On Immigration

“If individuals enter into a state of society, the laws of that society must be the supreme regulator of their conduct. If a number of political societies enter into a larger political society, the laws which the latter may enact, pursuant to the powers entrusted to it by its constitution, must necessarily be supreme over those societies, and the individuals of whom they are composed, it would otherwise be a mere treaty, dependent on the good faith of the parties, and not a government.” Alexander Hamilton, from The Federalist Papers #33

On Friday, April 23rd, Arizona enacted the toughest immigration reform bill in the country and set off a firestorm. Under SB 1070 (which I have read), it is now a state crime (as well as a federal crime) for the harboring or hiring of illegal immigrants, it requires verification of legal status before receiving public benefits, and allows the police to request for proof of legal residency (like a Driver’s license or green card) if there is a reasonable suspicion of a crime. Basically they made it a state crime to commit a federal crime. I fail to see a problem with this.

As someone who lived in Arizona for16 years, I have first hand experience of the economic drain that illegal immigration has on resources for that border state. More drugs, higher crime rates, higher taxes, higher insurance rates, lower wages and longer wait times in hospital emergency rooms were only a few of the problems I encountered while living there. Unfortunately, it has gotten much worse since I left there 4 years ago (my family is still there). There is more violence at the border, Americans are being shot and killed, and Phoenix has become the kidnapping and identity theft capital of the country. The Arizona state government just could not sit by any longer and watch the legal citizens of its state be terrorized, social services sucked dry, and jobs stolen by those who are in this country illegally. In desperation they decided to do the job our federal government has been unwilling to do.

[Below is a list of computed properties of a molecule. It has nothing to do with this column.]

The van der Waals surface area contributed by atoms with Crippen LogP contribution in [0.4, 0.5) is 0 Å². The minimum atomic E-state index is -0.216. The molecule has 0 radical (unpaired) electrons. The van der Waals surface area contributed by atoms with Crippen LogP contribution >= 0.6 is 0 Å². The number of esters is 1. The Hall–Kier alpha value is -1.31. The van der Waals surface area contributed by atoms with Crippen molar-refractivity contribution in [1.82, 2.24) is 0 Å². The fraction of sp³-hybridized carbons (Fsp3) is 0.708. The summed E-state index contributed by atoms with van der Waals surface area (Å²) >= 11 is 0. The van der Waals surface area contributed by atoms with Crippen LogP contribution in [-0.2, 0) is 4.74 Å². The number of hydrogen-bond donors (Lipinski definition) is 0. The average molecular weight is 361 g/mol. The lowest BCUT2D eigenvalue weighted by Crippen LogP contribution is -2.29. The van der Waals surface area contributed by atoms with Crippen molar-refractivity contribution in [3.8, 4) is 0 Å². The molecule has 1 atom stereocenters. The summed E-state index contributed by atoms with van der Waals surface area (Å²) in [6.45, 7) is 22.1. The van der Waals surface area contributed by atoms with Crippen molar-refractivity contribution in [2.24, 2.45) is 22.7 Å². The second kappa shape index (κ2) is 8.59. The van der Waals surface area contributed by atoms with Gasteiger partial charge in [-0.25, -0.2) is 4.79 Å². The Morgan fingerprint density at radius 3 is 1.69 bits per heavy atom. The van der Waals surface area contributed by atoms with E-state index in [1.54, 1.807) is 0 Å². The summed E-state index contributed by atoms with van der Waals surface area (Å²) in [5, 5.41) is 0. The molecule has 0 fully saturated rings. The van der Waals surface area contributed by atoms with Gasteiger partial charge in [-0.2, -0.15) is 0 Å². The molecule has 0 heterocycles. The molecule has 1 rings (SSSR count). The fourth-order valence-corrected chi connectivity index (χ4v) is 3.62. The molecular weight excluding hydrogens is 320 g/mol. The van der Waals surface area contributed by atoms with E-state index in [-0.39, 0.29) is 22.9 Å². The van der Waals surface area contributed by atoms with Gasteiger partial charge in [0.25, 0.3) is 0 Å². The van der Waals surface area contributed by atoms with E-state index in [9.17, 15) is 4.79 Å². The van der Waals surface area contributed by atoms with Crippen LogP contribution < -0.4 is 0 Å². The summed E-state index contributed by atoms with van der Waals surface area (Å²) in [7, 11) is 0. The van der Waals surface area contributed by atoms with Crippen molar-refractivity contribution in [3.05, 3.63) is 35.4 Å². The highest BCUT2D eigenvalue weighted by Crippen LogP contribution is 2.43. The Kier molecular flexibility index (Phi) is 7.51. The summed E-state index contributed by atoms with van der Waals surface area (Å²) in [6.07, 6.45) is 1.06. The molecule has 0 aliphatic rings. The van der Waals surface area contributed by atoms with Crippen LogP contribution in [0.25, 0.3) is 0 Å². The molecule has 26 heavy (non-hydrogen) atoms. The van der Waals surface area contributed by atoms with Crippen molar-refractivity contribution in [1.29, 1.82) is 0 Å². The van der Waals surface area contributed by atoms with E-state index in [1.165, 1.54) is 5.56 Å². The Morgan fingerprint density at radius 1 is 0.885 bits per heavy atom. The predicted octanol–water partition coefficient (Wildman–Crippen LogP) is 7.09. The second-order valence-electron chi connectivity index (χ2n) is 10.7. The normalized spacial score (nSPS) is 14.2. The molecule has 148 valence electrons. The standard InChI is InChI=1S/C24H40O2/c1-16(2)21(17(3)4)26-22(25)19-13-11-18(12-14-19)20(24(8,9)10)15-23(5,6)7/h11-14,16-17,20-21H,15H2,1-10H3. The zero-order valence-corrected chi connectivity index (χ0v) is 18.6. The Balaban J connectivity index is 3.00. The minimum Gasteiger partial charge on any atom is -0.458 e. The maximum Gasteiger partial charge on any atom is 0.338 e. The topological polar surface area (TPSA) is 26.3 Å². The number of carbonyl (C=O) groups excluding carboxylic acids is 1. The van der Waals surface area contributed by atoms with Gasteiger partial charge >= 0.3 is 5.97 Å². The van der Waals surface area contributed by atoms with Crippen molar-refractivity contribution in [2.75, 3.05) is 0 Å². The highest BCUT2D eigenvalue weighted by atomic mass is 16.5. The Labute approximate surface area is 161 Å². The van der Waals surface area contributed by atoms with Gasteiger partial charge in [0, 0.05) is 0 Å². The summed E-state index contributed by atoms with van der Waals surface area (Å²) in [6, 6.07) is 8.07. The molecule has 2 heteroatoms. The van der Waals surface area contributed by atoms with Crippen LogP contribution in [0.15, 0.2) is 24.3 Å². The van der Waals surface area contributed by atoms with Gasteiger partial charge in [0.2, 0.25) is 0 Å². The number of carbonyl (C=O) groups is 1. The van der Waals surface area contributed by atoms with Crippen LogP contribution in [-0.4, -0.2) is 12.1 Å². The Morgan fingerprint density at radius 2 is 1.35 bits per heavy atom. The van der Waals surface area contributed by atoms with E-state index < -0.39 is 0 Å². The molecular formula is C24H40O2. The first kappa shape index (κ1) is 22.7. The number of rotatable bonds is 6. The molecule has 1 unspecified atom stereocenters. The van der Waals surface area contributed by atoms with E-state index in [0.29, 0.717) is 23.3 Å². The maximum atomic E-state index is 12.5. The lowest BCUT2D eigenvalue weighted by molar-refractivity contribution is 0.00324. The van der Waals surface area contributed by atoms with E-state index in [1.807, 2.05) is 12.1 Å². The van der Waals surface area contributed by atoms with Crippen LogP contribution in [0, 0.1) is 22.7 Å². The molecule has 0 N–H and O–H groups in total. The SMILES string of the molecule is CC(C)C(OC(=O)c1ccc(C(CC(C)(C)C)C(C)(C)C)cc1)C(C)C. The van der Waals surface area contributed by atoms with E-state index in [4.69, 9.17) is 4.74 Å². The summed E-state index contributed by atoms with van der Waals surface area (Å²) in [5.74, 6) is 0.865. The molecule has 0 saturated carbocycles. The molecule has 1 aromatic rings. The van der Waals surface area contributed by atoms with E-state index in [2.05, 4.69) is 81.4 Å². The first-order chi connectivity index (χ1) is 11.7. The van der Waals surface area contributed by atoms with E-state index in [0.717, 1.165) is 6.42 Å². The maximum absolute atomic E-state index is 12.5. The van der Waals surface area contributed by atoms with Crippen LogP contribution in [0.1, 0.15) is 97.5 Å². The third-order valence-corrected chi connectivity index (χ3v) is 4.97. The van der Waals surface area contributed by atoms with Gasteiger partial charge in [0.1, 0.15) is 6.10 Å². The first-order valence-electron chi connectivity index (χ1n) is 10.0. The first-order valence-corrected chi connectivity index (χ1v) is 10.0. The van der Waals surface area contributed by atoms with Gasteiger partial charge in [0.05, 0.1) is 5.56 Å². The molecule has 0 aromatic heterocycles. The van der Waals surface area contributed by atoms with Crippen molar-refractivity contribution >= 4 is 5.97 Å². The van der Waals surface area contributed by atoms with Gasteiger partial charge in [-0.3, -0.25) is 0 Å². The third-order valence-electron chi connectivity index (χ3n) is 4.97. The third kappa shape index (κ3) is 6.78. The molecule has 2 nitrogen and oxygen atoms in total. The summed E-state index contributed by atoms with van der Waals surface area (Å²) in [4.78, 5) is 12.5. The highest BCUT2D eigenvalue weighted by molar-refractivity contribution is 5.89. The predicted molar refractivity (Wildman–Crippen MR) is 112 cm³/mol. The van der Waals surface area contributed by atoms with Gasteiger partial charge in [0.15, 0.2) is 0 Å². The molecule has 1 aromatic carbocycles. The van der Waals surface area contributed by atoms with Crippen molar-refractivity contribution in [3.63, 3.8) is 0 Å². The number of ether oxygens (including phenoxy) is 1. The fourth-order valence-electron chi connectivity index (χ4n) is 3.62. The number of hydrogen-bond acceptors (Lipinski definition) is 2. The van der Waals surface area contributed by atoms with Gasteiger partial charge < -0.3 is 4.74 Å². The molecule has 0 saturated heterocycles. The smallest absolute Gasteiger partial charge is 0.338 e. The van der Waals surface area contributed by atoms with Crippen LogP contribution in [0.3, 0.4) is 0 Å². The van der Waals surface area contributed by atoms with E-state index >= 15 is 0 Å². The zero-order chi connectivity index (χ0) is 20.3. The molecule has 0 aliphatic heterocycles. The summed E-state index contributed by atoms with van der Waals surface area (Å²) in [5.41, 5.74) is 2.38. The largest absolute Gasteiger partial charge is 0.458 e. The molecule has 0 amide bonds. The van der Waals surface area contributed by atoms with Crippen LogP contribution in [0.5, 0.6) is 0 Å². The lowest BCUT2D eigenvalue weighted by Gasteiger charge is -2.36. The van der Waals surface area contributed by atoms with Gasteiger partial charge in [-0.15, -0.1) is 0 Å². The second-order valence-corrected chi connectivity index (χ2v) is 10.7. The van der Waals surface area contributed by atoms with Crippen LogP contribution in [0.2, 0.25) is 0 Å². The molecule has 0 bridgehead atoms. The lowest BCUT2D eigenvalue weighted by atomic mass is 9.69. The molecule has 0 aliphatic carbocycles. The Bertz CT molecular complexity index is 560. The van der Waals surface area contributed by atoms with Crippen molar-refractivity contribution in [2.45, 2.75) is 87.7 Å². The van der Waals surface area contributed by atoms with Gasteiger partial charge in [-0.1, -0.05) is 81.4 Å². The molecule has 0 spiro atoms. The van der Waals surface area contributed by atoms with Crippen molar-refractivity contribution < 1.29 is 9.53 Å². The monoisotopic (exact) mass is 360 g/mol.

While I am sympathetic to the plight of illegal immigrants, and their desire for something better for their families, they still need to follow the law, as all other immigrants before them have done. We should not feel a special sympathy for them at the expense of legal immigrants or even our own poor citizens. They are here illegally and have no right to demand special treatment. Only those that work hard, learn English, follow the rules and are willing to contribute to the greatness of America by being self-reliant and successful should be awarded with the treasure that is American citizenship. Otherwise, those that are here illegally will never appreciate how great it is to be an American, because it would have been bought too cheaply. They will only know either the crumbs that an unscrupulous employer would wish to give them under the table, or the shame in the knowledge that anything they do get (either from the government or their own hands) via a stolen identity is never truly theirs. This is why you see foreign flags at these immigration protests – they feel no loyalty to America. We are only a tool to be used to send money back to their home country, either from their own illegal labor or the legal labor of another (i.e. welfare).  Why should America bear any loyalty to those who have made it quite clear by their actions that they do not return the sentiment?